“What the Forest has” (Part I) - An event by the Instituto Socioambental and Instituto ATÁ Supporting Socio-Biodiversity Product Value Chains

Posted by Gregory Prang on


On Saturday, August,5, Culinary Culture Connections attended a truly magnificent food event called “What the Forest has” at the Pinheiros Market in São Paulo.


The event brought together products for tasting from indigenous communities of the Indigenous Territory of Xingu (Mato Grosso), extractivists from Terra do Meio (Para), quilombolas from the Ribeira Valley (São Paulo) and indigenous peoples of Roraima and the Rio Negro basin, in the state of Amazonas. It was organized by the Instituto Socioambiental  (ISA) and Instituto ATÁ (ATÁ) to showcase their Territories of Socio-Environmental Diversity project, whose mission is to strengthen a new forest economy with indigenous peoples, quilombolas and traditional extractivists. The Project has received generous funding from the European Union, which also helped support the event.  

ISA was founded in 1994 to propose integrated solutions to social and environmental issues with a central focus on the defense of environmental assets, cultural heritage, human rights. For more than a decade, ISA has been working to create and support product value chains of socio-biodiversity. Through it's Territories of Socio-Environmental Diversity project, their objective is to improve the management of these chains by building stronger relationships with market participants and making improvements in the quality control and production capacity of indigenous and traditional societies. We find it ingenious that the founders intentionally elected to use the compound, un-hyphenated word, socioenvironmental, rather than use it hyphenated to express the fact that the human and natural systems are intricately connected and are essentially one and the same.  

Addressing the crowd, founder of ISA, Beto Ricardo, issued an ominous warning.

"There is an avalanche of setbacks in the socio-environmental agenda, trying to suppress the rights of the quilombolas, to interrupt the demarcation of indigenous lands, to reduce the conservation units. We are in a very difficult moment in Brazil, of a corrupt political class that auctioned interests and rights in a game to stay in power. We need to be vigilant.”

Alex Atala, founder of ATÁ (and others), and only 2 Michelin Star Chef in Brazil has been working closely with ISA since 2009, sharing its key values. The philosophy of ATÁ is a profound statement about what food culture should look like in our increasingly complex world.

According to ATÁ’s manifesto,  

The relation between man and food must be revised.
We need to bring closer knowledge and eating.
Eating and cooking, cooking and producing, producing and nature, working in the whole value chain, aiming to strengthen territories for their biodiversity, agrodiversity and sociodiversity, to ensure good food for all and to preserve the environment.

Alex Atala emphasized a crucial theme during his opening remarks:

"You cannot talk about conservation of the environment without talking about food. Protecting nature is not only protecting the river and the forest but the man who lives from it. The food web is perhaps one of the greatest levers for this. The current political context, however, is a major threat to traditional communities, protagonists of this new economy that reconciles preservation with production.”
In partnership with the municipality of São Paulo, ATÁ also maintains three shops at the Pinheiros market called “Boxes.” The boxes gather products from six biomes: Atlantic Forest and Amazon Biomes; the Cerrado (tropical savanna ecoregion of Brazil, particularly in the states of Goiás, Mato Grosso do Sul, Mato Grosso, Tocantins and Minas Gerais) and Caatinga (a type of vegetation, and an ecoregion in the interior northeastern Brazil) Biomes; and the Pampas (grasslands of southern Brazil) and Araucárias (part of the southern Atlantic forest) Biomes.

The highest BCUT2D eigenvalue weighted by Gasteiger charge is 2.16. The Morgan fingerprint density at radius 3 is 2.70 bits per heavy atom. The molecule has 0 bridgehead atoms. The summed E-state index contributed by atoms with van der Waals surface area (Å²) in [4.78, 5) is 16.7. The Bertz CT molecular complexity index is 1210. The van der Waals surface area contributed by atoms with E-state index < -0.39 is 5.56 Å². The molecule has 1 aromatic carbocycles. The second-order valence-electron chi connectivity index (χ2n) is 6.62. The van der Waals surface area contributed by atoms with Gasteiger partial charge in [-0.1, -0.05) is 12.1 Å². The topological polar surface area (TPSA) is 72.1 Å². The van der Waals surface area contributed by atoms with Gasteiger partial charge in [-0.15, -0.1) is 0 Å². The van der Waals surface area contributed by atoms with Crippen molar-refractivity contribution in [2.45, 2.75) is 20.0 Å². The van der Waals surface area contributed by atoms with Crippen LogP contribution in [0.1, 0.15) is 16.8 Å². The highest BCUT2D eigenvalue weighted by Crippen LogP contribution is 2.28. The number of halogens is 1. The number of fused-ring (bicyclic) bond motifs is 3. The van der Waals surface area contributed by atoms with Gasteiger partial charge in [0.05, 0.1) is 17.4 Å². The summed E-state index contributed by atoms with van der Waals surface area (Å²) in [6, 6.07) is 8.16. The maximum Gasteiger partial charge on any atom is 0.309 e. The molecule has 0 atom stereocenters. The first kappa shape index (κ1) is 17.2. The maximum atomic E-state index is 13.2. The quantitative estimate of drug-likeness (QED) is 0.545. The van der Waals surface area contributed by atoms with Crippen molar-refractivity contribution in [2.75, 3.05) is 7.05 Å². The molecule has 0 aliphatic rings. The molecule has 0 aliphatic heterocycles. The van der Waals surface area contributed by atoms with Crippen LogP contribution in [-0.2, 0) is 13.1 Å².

The "Box" of the Atlantic Forest and Amazon Biomes

On the wall of the Amazon Box, he offers some vision about how the relationship between people and food might be revised. 

The kitchen is the main link between nature and culture
The best way to conserve the forest is not only protecting the rivers, trees, and animals but, above all, the people who live from it.
To valorize our ingredients is to recognize our gastronomic cultural patrimony and collaborate with all of the participants of the chain to which it belongs

During the event, visitors had the opportunity to assist a virtual film about the Rio Xingu titled “Fire in the Forest.”


ISA also launched the book titled Xingu: Histories of Products of the Forest.” The publication was introduced by Rodrigo Gravina Prates Junqueira, Coordinator of the Xingu Program of ISA.

Ricardo Abramovay, a professor at the Department of Economics at FEA and the Institute of International Relations at USP, who prefaced the book introduced the book by saying he believes that the approach of introducing forest products to the market is a critical part of the new "care economy," an

"effort to insert ethics into the economy… By stimulating the products of the forest, and putting products in contact with the market, what is being valued is not only the work of the people but the forest as a patrimony of humanity The market has traditionally been a vector of destruction of the lives of traditional populations. ISA is facing this challenge head-on instead of hiding. We are going to create markets that work in favor of people, socio-biodiversity, and an integration between society and nature.”

See Part II of this blog here to learn more about some of the exciting new foods the forests have.

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